Pennsylvania Casino Retail Revenue Slows in November, iGaming Offsets Drop Off
Posted on: December 20, 2022, 12:44h.
Last updated on: December 20, 2022, 02:30h.
Pennsylvania casino revenue at the state’s 16 brick-and-mortar properties slowed in November from a year ago. Whether inflation and the high costs of daily living or the ongoing migration of gamblers to online casinos and sportsbooks are more responsible for the retail gaming declines isn’t immediately known.
The Pennsylvania Gaming Control Board reports gross gaming revenue (GGR) last month at the 16 casinos totaled approximately $264.8 million. Land-based casino revenue in November 2021 was approximately $268.4 million — about 1.3% higher.
Slot income was flat, as the terminals generated GGR of $185.6 million last month, a slight year-over-year increase from the $185.5 million won in November 2021.
The roughly $3.6 million land-based decline was partly because of poorer table game revenue. Table GGR went from $82.9 million in November 2021 to $79.2 million last month.
Parx Casino outside of Philadelphia was the dominant retail player last month. Parx led the way in brick-and-mortar slot income with a little more than $30 million. The casino placed second in table revenue at $16.2 million, behind Wind Creek Bethlehem at $19.6 million.
November 2021 Retail GGR
- Parx — $46.2M
- Wind Creek — $40.6M
- Rivers Pittsburgh — $27.8M
- Live! Philadelphia — $19M
- Rivers Philadelphia — $18.7M
- Mohegan Pennsylvania –$16.8M
- Hollywood Meadows — $14.8M
- Mount Airy — $14.6M
- Hollywood Penn National — $13.5M
- Harrah’s Philadelphia — $12.3M
- Valley Forge — $9.5M
- Live! Pittsburgh — $9M
- Hollywood York — $7.7M
- Presque Isle Downs — $7.7M
- Hollywood Morgantown — $5.1M
- Lady Luck — $1.5M
iGaming Offsets Declines
Pennsylvania is one of only six states that have legal, regulated online casinos with slot machines and table games. And iGaming business continues to enlarge in the commonwealth.
GGR from interactive gaming, inclusive of online slots, tables, and poker rake, totaled a little more than $128.6 million in November 2022. That’s a 37% surge — or about a $34.8 million increase — from November 2021.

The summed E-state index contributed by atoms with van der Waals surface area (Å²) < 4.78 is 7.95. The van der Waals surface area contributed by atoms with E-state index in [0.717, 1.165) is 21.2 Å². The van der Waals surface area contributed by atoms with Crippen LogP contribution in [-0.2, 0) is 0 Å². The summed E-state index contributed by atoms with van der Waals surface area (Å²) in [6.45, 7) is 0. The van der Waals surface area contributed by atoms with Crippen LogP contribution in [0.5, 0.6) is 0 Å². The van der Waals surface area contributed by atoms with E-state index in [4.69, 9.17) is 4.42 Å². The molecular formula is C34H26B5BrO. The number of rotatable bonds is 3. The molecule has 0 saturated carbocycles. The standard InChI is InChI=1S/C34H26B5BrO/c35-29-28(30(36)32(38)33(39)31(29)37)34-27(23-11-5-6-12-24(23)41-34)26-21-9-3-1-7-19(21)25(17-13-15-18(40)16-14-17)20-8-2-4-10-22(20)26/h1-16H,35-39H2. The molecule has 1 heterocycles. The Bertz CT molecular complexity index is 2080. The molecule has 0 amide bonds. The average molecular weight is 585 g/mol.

iGaming’s ongoing growth easily offset November’s brick-and-mortar losses. Online gaming also bridged the year-over-year revenue gap caused by sportsbooks.
Oddsmakers fared worse last month than they did in November 2021. Sports betting income dropped 17% to $52.8 million. That’s a year-over-year difference of about $10.8 million.
iGaming also covered a GGR drop caused by fantasy sports operators, which saw their income tumble 25% to $2.5 million. Video gaming terminals at certain truck stops won $3.5 million — up about 10%.
When revenue from all verticals was tallied, Pennsylvania’s gaming industry reported November GGR of approximately $452.4 million. That’s 4.6% better than November 2021.
State Acknowledges Online Migration
Pennsylvania Gaming Control Board spokesperson Doug Harbach told the Tribune-Review that players are becoming more comfortable gambling online. And as the winter months set in, many traditional retail gamblers are testing their luck over the internet.
One driver is the continued acceptance of gambling online. I think patrons are becoming more comfortable with the sites and trusting the integrity of the sites — and that’s our job, to make sure that integrity is present,” Harbach explained.
The state next year will continue to consider a satellite casino pitch targeting the Nittany Mall in State College near Penn State University. Bally’s wants to build a mini-casino in a former Macy’s department store, but legal challenges threaten to impede the development’s authorization.
Related News Articles
November 14, 2023 — 28 Comments—
November 16, 2023 — 15 Comments—
November 10, 2023 — 9 Comments—
November 17, 2023 — 8 Comments—
November 12, 2023 — 6 Comments—